There was an enquiry on the use of Non-steroidal anti-inflammatory drugs (NSAIDs) in COVID-19 patients. The World Health Organization (WHO) has a Release on its website dated April 20, 2020. The Release from the WHO explains the stance of experts on the matter. The WHO notes that Non-steroidal anti-inflammatory drugs (NSAIDs) are among the most commonly used drugs, and have a wide range of uses. NSAIDs include nonselective cyclooxygenase (COX) inhibitors (such as ibuprofen, aspirin, diclofenac, and naproxen), as well as selective COX2 inhibitors (such as celecoxib, rofecoxib, and valecoxib). The WHO notes the concerns raised that NSAIDs may be associated with an increased risk of adverse effects when used in patients with acute viral respiratory infections, including COVID-19. The WHO as result conducted a review in order to establish the nature of evidence available in relation to the concern. 

The review aimed to assess the effects of prior and current use of NSAIDs in patients with acute viral respiratory infections on acute severe adverse events such as mortality, the acute respiratory distress syndrome (ARDS), acute organ failure, and opportunistic infections. Furthermore, the review sought to find the effect on acute health care utilization (including hospitalization, intensive care unit (ICU) admission, supplemental oxygen therapy, and mechanical ventilation) as well as on quality of life and long-term survival.

Therefore, a rapid systematic review was carried out on 20 March 2020 on NSAIDs and viral respiratory infections using MEDLINE, EMBASE, and WHO Global Database. The review included studies conducted in humans of any age with viral respiratory infections exposed to systemic NSAIDs of any kind. All studies on COVID-19, the Middle East Respiratory Syndrome (MERS) and Severe Acute Respiratory Syndrome (SARS) were included irrespective of their sample size.

The WHO review of the evidence available covered a total of 73 studies (28 studies in adults, 46 studies in children, and one study in adults and children). All studies were concerned with acute viral respiratory infections or conditions commonly caused by respiratory viruses, but none specifically addressed COVID-19, SARS, or MERS. The review showed very low certainty evidence on mortality among adults and children. Effects of NSAIDs on the risk for ischaemic and haemorrhagic stroke and myocardial infarction in adults with acute respiratory infections are also unclear. 

Moderate to high certainty evidence showed little or no difference between Ibuprofen and Paracetamol among children with fever with regard to effects on death from all causes, hospitalization for any cause, acute renal failure, and acute gastrointestinal bleeding.Most studies report that no severe adverse events occurred, or that only mild or moderate adverse events were observed. There was no evidence regarding the effects of NSAID use on acute health care utilization, explicit quality of life measures, or long-term survival. 

The WHO notes the limitation of the review in that there no direct evidence from patients with COVID-19, SARS, or MERS was available. Therefore, all evidence included should be considered indirect evidence with respect to the use of NSAIDs prior to or during the management of COVID-19. Only one randomized controlled trial included a sufficiently large number of participants to identify rare severe adverse events. The remaining evidence derives from smaller randomized controlled trials, which are likely to be underpowered for detecting rare severe adverse events, and from case-control and cohort studies with methodological limitations. Studies included not only patients with confirmed viral respiratory infections and known pathogens, but also those with conditions commonly caused by respiratory viruses, such as upper respiratory tract infections and fever in children. It is likely that not all participants had viral respiratory infections.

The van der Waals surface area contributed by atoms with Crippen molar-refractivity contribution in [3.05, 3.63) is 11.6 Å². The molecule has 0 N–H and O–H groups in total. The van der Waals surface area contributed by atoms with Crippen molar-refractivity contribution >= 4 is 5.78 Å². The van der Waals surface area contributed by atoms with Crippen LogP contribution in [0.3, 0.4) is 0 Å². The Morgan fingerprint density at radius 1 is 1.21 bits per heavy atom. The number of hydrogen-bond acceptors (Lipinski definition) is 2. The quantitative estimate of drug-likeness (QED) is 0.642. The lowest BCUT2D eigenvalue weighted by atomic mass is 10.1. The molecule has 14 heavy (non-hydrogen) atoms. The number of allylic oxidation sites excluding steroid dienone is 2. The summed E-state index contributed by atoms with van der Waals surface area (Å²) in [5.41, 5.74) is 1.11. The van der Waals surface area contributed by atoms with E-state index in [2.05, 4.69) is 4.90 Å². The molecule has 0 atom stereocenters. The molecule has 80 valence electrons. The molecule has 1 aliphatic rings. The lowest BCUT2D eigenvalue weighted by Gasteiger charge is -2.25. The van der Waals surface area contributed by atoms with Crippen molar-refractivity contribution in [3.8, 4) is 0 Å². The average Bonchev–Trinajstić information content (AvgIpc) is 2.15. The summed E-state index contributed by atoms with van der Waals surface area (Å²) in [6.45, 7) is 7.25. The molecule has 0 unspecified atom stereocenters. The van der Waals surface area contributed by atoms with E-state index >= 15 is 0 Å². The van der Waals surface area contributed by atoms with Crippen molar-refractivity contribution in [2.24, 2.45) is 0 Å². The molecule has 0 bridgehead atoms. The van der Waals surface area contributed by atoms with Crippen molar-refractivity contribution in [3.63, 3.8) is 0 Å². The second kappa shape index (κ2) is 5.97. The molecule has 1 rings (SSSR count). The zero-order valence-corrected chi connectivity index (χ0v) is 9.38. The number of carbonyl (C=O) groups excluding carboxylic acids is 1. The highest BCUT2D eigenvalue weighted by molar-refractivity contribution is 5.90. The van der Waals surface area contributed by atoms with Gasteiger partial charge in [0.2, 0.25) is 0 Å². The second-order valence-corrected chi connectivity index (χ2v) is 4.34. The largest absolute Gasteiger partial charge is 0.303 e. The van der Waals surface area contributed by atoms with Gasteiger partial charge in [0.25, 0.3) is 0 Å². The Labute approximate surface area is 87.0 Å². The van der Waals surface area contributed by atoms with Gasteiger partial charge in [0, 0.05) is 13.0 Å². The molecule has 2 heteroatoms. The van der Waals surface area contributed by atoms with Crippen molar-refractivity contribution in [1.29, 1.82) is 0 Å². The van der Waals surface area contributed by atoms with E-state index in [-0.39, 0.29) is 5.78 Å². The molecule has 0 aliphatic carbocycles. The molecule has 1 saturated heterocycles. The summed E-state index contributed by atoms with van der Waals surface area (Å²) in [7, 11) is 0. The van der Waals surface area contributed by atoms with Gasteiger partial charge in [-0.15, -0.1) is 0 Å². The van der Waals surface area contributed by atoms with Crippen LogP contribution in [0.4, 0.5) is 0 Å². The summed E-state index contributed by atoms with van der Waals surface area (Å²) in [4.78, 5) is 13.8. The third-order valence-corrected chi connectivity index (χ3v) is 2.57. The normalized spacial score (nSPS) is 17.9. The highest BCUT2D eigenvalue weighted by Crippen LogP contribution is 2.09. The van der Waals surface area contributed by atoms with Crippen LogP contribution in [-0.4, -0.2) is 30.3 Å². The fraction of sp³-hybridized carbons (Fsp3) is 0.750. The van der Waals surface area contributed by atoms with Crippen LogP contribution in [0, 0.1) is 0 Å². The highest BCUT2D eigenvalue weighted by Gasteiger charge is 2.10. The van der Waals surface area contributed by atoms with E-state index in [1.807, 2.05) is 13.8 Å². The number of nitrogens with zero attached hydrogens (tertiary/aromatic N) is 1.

NSAIDs are a diverse set of drugs with different risk profiles for different populations and conditions. Not all studies distinguished between different types of NSAIDs. Some of the older studies are likely to have included patients taking specific NSAIDs that are no longer available owing to adverse effect. The WHO concluded that at present there is no evidence of severe adverse events, acute health care utilization, long-term survival, or quality of life in patients with COVID-19, as a result of the use of NSAIDs.

The U.S.A FDA in a Release on March 3, 2020 said it is aware of news reports stating the use of Non-steroidal anti-inflammatory drugs (NSAIDs), such as ibuprofen, could worsen coronavirus disease (COVID-19). These news reports followed a March 11, 2020 letter in The Lancet medical journal which hypothesized that an enzyme (a molecule that aids a biochemical reaction in the body) is increased by NSAIDs and could aggravate COVID-19 symptoms.At this time, FDA is not aware of scientific evidence connecting the use of NSAIDs, like ibuprofen, with worsening COVID-19 symptoms. The agency is investigating this issue further and will communicate publicly when more information is available. However, all prescription NSAID labels warn that “the pharmacological activity of NSAIDs in reducing inflammation, and possibly fever, may diminish the utility of diagnostic signs in detecting infections.”For those who wish to use treatment options other than NSAIDs, there are multiple over-the-counter (OTC) and prescription medications approved for pain relief and fever reduction. FDA suggests speaking to your health care professional if you are concerned about taking NSAIDs and rely on these medications to treat chronic diseases.

Meanwhile stay safe, observe all the advised hygiene measures, daily/regularly consume polyphenol-rich cocoa to strengthen your immunity.




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